Alfred Jarry’s Ubu Roi premiered on 10 December 1896 in Paris, causing riots in audiences. It is considered one of the first absurdist plays with influence on the dada and symbolist movements in art. Revolving around a tale of excess and power, Ubu Roi seemingly aims to upset – and Mermaids are bringing it to the Byre for two nights. During their busy dress rehearsal in the St.Age last Sunday, The Saint met with director Gabriele Uboldi and writer Ryan Hay to discuss what makes their production stand out.
“Most of the work I’ve done in St Andrews has been “safe” compared to this. This is a play that caused riots when it premiered – we could say I’m trying to do something more radical”, Hay began. Taking on a satire was an opportunity for a change of tone: he admittedly writes serious plays and adaptations regularly, and Ubu Roi presented a chance to focus on the topical issues of power and excess with humour. With the source material renowned as a radical piece on its own, Hay tried to bring that aspect to the St Andrews theatre scene. “My version is sleazier than the original. Production style was very much influenced by the way I adapted it. I wrote this adaptation knowing that we were going to have a certain kind of story and music; I wrote it around that concept, which in the world of theatre may not be as radical, but in St Andrews it’s definitely unusual.”
When asked about the challenges of staging the play, Uboldi highlighted the unique themes it explores: “The themes are not necessarily what you are used to. It’s not Shakespeare or something many people love. It aims to make something new in theatre, […] and this radicality gave me a lot of freedom as a director. It involved a lot of creative thinking: we knew what kind of music we wanted. Marcus [Cork-Keeling] from Wax Rooms joined us, while some of the The Blue Angels hip-hop team are doing choreography for the show. We want to put focus on the bodies of the actors, and especially movements. We have developed a precise aesthetic with black costumes.” Uboldi then pointed at a life-size teddy bear on the floor, which was providing a soft surface to lean on for tired cast members. “There’s a bear that gets thrown at somebody”, Hay clarified. “We are rehearsing with the bear. We had to walk around town with it, and got a few funny looks.”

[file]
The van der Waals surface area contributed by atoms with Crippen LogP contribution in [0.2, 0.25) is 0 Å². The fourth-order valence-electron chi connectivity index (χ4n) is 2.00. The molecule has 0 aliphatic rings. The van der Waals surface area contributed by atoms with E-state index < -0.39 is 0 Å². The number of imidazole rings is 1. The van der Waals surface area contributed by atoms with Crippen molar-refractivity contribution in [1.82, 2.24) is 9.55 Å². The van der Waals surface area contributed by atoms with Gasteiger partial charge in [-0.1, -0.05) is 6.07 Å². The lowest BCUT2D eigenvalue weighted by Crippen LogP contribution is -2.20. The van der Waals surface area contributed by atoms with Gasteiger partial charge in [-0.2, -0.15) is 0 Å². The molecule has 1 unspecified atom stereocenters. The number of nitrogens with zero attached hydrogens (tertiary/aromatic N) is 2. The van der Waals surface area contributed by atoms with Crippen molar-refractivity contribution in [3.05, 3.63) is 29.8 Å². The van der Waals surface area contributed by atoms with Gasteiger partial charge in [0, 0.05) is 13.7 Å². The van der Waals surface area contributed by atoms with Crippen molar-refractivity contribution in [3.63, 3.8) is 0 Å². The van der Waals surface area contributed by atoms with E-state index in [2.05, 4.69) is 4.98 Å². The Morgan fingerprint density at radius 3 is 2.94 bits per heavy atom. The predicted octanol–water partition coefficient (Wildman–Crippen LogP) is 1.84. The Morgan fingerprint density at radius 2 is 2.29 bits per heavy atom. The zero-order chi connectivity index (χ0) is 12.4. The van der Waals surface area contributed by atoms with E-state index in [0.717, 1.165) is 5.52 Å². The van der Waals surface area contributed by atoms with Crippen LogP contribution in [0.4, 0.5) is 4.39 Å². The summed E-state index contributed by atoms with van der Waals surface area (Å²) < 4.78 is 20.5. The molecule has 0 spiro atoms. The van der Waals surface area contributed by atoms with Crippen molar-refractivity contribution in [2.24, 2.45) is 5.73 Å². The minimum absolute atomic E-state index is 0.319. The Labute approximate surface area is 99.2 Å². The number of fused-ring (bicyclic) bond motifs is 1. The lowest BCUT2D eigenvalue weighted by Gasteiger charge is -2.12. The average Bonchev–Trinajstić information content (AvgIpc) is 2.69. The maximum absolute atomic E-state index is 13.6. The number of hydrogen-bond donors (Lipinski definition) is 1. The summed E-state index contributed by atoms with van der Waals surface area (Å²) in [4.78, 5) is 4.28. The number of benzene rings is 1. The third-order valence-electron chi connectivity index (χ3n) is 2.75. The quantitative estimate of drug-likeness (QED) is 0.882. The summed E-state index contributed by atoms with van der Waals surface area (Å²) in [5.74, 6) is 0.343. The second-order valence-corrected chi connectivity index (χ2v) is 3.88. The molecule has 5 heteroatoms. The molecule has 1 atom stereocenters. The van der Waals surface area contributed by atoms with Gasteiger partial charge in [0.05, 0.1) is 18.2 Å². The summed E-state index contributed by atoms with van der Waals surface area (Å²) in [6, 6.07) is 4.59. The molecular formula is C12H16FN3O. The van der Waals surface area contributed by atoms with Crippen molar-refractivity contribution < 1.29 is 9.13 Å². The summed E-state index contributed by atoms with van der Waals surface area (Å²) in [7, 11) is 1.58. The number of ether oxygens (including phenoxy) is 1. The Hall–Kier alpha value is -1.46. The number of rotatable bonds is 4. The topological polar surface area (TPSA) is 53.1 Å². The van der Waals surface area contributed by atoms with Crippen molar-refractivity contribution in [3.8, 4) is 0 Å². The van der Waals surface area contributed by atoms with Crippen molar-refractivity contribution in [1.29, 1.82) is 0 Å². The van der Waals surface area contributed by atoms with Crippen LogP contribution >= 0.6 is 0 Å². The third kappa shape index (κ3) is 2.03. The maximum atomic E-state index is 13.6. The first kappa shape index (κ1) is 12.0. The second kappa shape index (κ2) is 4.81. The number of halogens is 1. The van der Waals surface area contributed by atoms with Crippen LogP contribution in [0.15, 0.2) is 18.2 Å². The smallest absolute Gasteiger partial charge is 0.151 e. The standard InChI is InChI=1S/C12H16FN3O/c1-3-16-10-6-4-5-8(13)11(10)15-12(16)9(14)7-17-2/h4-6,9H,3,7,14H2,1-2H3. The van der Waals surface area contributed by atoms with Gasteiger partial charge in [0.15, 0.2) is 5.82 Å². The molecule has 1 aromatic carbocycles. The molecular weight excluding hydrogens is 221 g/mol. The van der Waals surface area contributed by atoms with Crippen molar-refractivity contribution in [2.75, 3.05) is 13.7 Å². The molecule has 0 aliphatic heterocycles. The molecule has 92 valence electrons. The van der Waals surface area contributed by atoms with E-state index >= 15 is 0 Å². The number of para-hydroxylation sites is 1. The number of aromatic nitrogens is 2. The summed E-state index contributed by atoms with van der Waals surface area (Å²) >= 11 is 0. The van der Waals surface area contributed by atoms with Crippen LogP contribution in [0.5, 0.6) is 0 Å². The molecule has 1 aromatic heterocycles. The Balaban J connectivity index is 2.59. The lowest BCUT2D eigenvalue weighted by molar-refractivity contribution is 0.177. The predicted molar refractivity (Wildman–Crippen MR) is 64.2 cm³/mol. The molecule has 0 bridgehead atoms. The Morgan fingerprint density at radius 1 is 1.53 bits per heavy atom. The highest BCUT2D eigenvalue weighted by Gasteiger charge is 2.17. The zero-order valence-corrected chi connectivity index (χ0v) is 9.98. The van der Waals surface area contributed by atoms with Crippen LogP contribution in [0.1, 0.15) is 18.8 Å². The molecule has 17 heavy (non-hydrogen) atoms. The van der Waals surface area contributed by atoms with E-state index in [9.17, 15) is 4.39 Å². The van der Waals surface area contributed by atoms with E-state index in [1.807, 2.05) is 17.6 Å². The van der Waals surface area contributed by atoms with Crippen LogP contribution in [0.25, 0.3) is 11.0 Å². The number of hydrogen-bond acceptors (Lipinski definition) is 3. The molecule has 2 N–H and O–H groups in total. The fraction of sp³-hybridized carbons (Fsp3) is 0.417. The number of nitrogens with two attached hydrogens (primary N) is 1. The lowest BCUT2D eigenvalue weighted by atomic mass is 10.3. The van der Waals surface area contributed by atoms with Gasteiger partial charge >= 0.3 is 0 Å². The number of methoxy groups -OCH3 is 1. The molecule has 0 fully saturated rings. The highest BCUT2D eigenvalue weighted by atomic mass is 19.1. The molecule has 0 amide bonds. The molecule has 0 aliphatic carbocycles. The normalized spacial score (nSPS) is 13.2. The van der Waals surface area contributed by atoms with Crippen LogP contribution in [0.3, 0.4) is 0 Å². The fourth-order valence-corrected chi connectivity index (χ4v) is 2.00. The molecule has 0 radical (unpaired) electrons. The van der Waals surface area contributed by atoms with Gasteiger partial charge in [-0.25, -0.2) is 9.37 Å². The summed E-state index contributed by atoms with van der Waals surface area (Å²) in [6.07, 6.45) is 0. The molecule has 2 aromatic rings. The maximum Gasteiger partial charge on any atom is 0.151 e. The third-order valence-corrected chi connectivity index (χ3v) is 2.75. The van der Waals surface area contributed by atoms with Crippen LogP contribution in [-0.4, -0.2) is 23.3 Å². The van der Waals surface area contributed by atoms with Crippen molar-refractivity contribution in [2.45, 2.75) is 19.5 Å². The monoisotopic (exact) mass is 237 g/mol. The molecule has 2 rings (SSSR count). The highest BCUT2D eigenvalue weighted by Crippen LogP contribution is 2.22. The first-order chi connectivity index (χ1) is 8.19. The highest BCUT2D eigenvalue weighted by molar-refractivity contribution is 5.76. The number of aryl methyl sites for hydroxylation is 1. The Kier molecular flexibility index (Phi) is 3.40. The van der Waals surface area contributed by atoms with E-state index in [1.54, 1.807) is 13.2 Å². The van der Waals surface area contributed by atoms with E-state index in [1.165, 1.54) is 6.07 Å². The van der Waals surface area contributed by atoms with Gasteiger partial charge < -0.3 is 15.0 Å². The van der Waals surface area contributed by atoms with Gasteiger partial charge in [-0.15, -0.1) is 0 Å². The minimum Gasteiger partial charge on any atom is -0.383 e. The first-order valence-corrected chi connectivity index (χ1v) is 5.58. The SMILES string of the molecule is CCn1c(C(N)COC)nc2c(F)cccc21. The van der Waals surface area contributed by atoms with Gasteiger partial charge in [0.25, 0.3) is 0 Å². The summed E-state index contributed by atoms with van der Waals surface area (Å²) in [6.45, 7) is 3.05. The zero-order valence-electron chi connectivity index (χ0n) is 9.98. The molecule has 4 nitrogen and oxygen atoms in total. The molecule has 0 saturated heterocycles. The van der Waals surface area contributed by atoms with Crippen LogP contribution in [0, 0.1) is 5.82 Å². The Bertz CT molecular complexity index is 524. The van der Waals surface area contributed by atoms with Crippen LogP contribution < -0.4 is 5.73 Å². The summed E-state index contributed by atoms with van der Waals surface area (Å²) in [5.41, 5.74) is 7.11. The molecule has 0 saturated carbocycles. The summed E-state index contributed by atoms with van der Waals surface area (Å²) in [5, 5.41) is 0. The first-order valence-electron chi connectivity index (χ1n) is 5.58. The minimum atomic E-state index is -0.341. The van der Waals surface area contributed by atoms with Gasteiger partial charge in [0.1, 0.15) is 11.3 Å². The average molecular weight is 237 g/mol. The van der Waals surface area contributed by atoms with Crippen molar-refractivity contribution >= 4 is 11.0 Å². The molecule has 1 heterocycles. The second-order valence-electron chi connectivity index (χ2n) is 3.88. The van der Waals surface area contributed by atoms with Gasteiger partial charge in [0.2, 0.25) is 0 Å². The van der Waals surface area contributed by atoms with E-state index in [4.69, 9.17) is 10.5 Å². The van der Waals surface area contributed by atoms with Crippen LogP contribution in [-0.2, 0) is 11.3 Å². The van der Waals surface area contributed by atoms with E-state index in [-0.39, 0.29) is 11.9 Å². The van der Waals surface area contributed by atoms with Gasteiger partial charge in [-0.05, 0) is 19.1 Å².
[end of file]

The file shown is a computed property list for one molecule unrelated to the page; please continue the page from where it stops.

At this point, a popular Gesaffelstein song exploded from the speakers during the rehearsal process, showing off some promising musical choices for the show. As a final question, Uboldi and Hay were asked to choose an aspect of their adaptation they would like their audience to keep an eye out for. “There are so many talented people behind our production. I’d just like our audience to spot all the different hands that were involved in making it,” Hay replied, while Uboldi agreed, “The many collaborators we have from various fields are definitely something to keep an eye out for. Also, I would like people to go beyond the thoughts of “This is good or bad”, and ask themselves, “Why is this going on? Why are we watching this?”
Ubu Roi will be performed in the Byre Theatre tonight and tomorrow at 7:30 p.m. Tickets are £8, and can be purchased on the theatre’s website: